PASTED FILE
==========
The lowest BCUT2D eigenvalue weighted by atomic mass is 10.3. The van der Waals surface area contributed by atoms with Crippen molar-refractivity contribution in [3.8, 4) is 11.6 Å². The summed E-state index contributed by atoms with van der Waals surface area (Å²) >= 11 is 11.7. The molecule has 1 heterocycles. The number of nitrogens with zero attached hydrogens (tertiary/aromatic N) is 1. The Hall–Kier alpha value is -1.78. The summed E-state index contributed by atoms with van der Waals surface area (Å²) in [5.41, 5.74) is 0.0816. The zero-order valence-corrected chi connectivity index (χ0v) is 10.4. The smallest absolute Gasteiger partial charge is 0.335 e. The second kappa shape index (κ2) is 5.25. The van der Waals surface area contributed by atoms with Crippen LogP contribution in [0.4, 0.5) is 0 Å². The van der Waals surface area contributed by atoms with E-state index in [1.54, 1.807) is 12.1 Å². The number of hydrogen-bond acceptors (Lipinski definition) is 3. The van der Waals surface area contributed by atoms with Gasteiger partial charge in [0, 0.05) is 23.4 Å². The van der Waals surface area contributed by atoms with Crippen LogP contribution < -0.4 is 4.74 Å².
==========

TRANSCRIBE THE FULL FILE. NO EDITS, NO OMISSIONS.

The lowest BCUT2D eigenvalue weighted by atomic mass is 10.3. The van der Waals surface area contributed by atoms with Crippen molar-refractivity contribution in [3.8, 4) is 11.6 Å². The summed E-state index contributed by atoms with van der Waals surface area (Å²) >= 11 is 11.7. The molecule has 1 heterocycles. The number of nitrogens with zero attached hydrogens (tertiary/aromatic N) is 1. The Hall–Kier alpha value is -1.78. The summed E-state index contributed by atoms with van der Waals surface area (Å²) in [5.41, 5.74) is 0.0816. The zero-order valence-corrected chi connectivity index (χ0v) is 10.4. The smallest absolute Gasteiger partial charge is 0.335 e. The second kappa shape index (κ2) is 5.25. The van der Waals surface area contributed by atoms with Crippen LogP contribution in [0.4, 0.5) is 0 Å². The van der Waals surface area contributed by atoms with E-state index in [1.54, 1.807) is 12.1 Å². The number of hydrogen-bond acceptors (Lipinski definition) is 3. The van der Waals surface area contributed by atoms with Gasteiger partial charge in [0, 0.05) is 23.4 Å². The van der Waals surface area contributed by atoms with Crippen LogP contribution < -0.4 is 4.74 Å².